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I am really finding it tough to figure out the insights about how does a social networking site (Facebook being a reference) manage their comments and notifications for its users.

How would they actually store the comments data? also how would a notification be stored and sent to all the users that. An example scenario would be that a friend comments on my status and everyone that has liked my status including me gets a notification for that. Also each user has their own read/unread functionality implemented, So I guess there is a notification reference that is stored for each user. But then there would be a lot of redundancy of notification information. If we use a separate table/collection to store these with reference of actual notificatin, then that would create realtime scalability issues. So how would you decide which way to trade-off. My brain crashes when I think about all this. Too much stuff to figure with not a ot of help available over the web.

Now how would each notification be sent to the all the users who are supposed to receive that.. and how would the data structure look like.

I read a lot of implementations those suggest to use MySql. My understanding was that the kind of data (size) that is, it would be better to use a NoSql for scalability purpose. So how does MySql work well for such use cases, and why is a NoSql like Mongo not suggested anywhere for such implementation, when these are meant to be heavily scalable.

Well, I know a lot of questions in one. But I am not looking for a complete answer here, insights on particular things would also be a great help for me to build my own application.

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Facebook isn't open source, so you can only guess how their internal database schema looks. Also, knowing how it works isn't really helpful, because 1. you don't know how well it works for them and what problems they have and 2. even when you assume it works perfectly, what works for their special requirements might not also work for yours. –  Philipp May 3 '14 at 9:57
facebook is just a reference here, I even edited my question to use social-network instead of facebook. I know the actuall facebook implementation is impossible to find out.. But as I said, I am not looking for a complete solution, but just insights on the architecture and design, or even individual components.. –  Sambhav Sharma May 3 '14 at 9:59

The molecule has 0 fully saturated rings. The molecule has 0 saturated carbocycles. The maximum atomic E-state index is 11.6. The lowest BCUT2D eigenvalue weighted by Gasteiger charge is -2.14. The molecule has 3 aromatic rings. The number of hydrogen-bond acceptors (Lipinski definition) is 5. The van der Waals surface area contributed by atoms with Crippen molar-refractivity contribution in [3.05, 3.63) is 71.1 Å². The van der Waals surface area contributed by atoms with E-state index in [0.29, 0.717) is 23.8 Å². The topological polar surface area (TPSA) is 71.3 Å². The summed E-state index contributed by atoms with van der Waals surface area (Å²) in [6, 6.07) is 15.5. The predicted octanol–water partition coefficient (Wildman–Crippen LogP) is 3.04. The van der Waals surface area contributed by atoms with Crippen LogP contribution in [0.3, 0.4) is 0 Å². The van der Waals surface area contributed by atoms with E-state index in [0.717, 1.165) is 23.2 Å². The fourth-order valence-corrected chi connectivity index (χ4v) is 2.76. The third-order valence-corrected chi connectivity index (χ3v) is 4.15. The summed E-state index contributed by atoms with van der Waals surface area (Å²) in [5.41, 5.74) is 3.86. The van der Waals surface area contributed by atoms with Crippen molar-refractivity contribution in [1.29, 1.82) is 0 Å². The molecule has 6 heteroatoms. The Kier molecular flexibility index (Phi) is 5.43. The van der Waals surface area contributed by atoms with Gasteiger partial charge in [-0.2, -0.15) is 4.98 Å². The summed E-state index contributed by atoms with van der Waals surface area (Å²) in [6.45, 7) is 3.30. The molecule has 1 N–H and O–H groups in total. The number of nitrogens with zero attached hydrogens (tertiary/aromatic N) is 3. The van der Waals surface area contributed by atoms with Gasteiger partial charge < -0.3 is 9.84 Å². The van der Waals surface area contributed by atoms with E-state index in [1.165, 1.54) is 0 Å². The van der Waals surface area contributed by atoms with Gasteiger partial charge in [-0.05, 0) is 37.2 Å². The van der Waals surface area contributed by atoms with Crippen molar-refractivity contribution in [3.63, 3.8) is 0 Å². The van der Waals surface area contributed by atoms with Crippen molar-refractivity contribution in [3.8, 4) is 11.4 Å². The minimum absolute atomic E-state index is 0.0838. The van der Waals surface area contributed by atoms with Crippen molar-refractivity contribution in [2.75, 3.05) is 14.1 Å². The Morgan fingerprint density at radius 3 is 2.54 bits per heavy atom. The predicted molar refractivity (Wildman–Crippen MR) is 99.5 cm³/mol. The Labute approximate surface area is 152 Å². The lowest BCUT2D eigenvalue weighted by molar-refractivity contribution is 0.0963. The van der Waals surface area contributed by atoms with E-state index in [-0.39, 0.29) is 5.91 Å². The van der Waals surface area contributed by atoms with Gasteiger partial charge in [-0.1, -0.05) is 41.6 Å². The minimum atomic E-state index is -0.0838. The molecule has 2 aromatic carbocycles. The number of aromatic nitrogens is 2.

My advice is this, either would work, nosql vs rdbms aren't going to be a problem. Plan your data structures, model the relationships and work from there. Try a prototype and then come back with stumbling blocks. –  scalabilitysolved May 3 '14 at 18:38

1 Answer 1

up vote 3 down vote accepted

The question is extremely broad, but I'll try to answer it to the best of my ability.

How would they actually store the comments data? also how would a notification be stored and sent to all the users that.

I generally don't like answering questions like this because it appears as if you did very little research before coming to SO. It also seems like you're confused with application and database roles. I'll at least start you off with some material/ideas and let you decide on your own.

There is no "silver bullet" for a backend design, especially when it comes to databases. SQL databases are generally very good at most database functionality, and rightfully so; it's a technology that is very mature and has stood the test of time for a reason. Most NOSQL solutions are specialized for particular purposes. For instance: if you were logging a lot of information, you might want to look at Cassandra. If you were dealing with a lot of relational data, you would want to use something like Neo4j (or PostgreSQL/MySQL for RMDBS). If you were dealing with a lot of real-time data, you might want to look at Redis.

It's dumb to ask NOSQL vs SQL for a few reasons:

NOSQL is a bad term in general. And it doesn't mean "No SQL". It means "Not Only SQL". Unfortunately the term has encapsulated even the most polar opposite of databases.

Only you know your application's full functionality. Even if I knew the basics of what you wanted to achieve, I still couldn't give you a definitive answer. Nor can anyone else. It's highly subjective, and again, only YOU know EXACTLY what your application should do.

The biggest reason: It's 2014. Why one database? Ten years ago "DatabaseX vs DatabaseY" would have been a practical question. Now, you can configure many application frameworks to reliably use multiple databases in a matter of minutes. Moral of the story: Use each database for its specialized purpose. More on polyglot persistence here.

As far as Facebook goes: a five minute Google search reveals what backend technologies they've used in the past, and it's not that difficult to research some of their current backend solutions. You're not Facebook. You don't need to prepare for a billion users right now. Start with simple, proven technologies. This will let you naturally scale your application. When those technologies start to become a bottleneck, then be worried about scalability.

I hope this helped you with starting your coding journey, but please use Stack Overflow as a last resort if you're having trouble with code. Not an immediate go-to.

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